A few weeks ago I received by email an article by a Dr. Walid Phares titled “Arab Christians who are they?” Initially I brushed it off as rather inconsequential, but it subsequently came to my attention that Dr. Phares is promoting some rather bizarre ideas about Arab Christians on the lecture and TV circuit in the U.S., contesting their Arab ethnicity and claiming their persecution by Moslems. Being an Arab Christian myself, I would like to use some of the views of Dr. Phares as an entry point to highlight the falsities being promulgated by him and a few other ‘self-hating Arabs’ under the guise of scholarly studies.

Arab Christians have always existed in the Middle East, and long before the advent of Islam. In Lebanon today they number about 1.3 million (about one-third of the population) mainly of Maronite denomination. In Syria they number approximately two million (or about 10% of the population) which include a significant community of Maronites. In Egypt, Christians, mostly Copts, are about 4.5 million, or about 6% of the population. There are one million in Iraq of various denominations, or about 4% the population. The Christians of Palestine and Jordan may number 600,000, but so many population shifts had taken place that it is difficult to venture a reliable estimate.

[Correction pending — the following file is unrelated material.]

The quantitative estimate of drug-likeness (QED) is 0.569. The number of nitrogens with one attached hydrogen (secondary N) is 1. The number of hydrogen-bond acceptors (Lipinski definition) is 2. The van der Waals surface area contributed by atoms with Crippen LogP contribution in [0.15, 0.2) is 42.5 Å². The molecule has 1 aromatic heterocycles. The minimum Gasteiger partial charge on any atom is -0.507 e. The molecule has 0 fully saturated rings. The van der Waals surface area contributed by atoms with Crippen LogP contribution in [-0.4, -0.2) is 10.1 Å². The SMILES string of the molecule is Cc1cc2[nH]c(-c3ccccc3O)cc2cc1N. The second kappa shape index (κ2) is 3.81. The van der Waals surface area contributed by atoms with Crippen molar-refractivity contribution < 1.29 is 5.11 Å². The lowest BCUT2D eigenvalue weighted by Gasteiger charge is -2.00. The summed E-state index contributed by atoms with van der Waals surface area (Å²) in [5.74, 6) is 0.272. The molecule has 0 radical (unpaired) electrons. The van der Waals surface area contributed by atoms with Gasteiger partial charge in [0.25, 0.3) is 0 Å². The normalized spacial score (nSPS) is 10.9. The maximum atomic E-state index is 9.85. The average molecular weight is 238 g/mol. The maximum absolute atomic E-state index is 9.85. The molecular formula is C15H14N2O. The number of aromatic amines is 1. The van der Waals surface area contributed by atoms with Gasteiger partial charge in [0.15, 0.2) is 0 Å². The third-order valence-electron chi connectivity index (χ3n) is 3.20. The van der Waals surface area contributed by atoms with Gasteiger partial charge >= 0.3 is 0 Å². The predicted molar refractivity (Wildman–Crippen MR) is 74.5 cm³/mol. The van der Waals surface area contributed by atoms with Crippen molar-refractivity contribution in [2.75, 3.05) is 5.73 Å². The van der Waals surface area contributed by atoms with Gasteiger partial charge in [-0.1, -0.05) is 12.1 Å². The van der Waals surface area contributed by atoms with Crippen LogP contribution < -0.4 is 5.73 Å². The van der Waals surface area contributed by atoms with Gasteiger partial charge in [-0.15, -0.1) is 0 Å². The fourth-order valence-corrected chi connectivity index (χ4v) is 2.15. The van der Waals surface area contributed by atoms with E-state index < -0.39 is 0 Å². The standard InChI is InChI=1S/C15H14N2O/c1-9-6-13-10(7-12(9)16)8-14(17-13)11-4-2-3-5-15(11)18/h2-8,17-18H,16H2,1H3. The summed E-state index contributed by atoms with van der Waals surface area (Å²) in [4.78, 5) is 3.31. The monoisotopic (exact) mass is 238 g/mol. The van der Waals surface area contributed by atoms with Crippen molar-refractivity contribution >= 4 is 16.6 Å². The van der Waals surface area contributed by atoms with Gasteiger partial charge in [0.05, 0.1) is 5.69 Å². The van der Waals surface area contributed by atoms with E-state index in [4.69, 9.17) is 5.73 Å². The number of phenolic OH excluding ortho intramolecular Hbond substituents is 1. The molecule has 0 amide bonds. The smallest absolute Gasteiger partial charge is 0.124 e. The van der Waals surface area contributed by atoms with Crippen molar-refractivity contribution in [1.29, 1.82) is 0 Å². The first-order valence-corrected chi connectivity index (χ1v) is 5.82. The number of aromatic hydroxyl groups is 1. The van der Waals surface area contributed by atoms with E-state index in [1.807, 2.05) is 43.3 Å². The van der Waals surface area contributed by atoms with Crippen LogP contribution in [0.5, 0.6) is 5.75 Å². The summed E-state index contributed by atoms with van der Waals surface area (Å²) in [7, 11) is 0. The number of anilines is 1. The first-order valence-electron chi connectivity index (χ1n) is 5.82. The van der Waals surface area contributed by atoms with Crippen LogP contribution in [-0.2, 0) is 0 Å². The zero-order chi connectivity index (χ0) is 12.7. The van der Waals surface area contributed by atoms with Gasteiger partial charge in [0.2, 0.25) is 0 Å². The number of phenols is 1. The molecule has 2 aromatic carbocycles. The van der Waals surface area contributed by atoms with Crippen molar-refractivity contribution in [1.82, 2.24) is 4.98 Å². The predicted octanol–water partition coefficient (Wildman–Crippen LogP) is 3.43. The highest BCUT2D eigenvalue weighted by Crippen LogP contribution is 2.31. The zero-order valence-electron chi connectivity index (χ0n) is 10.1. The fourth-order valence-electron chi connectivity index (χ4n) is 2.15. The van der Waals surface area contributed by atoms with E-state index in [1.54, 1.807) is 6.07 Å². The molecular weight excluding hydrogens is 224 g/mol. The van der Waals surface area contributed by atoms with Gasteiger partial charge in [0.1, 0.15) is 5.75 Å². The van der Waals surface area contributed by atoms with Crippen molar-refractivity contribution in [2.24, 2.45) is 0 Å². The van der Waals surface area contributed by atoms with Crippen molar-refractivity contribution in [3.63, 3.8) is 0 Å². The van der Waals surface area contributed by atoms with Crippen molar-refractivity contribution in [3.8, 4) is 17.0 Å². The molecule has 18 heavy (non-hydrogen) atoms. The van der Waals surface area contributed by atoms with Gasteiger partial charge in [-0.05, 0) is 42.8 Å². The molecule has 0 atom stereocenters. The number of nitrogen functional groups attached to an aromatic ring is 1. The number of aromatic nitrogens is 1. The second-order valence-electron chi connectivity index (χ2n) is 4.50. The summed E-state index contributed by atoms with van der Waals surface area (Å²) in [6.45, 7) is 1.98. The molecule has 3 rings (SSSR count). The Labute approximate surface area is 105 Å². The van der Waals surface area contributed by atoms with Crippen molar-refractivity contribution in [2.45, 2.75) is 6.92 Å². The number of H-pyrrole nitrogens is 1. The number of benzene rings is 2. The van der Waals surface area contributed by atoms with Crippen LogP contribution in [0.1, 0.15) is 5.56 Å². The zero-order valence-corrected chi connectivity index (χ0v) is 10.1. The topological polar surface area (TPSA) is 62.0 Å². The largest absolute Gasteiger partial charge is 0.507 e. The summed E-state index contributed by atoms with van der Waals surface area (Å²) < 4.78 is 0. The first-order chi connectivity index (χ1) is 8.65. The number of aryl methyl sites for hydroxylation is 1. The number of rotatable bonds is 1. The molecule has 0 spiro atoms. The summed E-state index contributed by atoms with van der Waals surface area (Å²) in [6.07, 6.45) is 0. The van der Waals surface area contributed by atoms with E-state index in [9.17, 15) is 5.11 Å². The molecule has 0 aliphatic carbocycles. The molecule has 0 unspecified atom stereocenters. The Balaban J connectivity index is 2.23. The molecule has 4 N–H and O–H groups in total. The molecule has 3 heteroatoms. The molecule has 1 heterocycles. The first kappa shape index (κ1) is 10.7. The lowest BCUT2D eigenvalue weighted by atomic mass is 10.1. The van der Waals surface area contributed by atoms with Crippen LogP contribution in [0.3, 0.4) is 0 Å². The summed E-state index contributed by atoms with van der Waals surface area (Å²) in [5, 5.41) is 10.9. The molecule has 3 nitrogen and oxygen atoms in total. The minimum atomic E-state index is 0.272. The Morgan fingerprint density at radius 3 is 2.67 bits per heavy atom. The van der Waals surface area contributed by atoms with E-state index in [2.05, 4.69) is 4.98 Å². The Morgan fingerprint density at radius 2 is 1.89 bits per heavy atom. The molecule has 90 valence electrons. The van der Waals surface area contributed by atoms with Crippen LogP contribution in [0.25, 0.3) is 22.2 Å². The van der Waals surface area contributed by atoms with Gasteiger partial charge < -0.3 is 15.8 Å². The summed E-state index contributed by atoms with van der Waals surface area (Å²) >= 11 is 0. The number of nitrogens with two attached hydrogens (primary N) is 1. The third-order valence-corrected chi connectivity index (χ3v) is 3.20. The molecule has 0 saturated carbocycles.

The Christians of Lebanon, Syria and Palestine played a pioneering role in reviving Arab culture from the comatose state it was in under the Ottomans. The renaissance of Arab culture owes a great deal to the many Christian Arab scholars who were among the forerunners in shaping Arab national identity. The Maronites role, in particular, was of major cultural importance. In Lebanon they are the backbone of its cultural diversity. A Saudi friend once commented that if the Maronites did not exist we would have to invent them!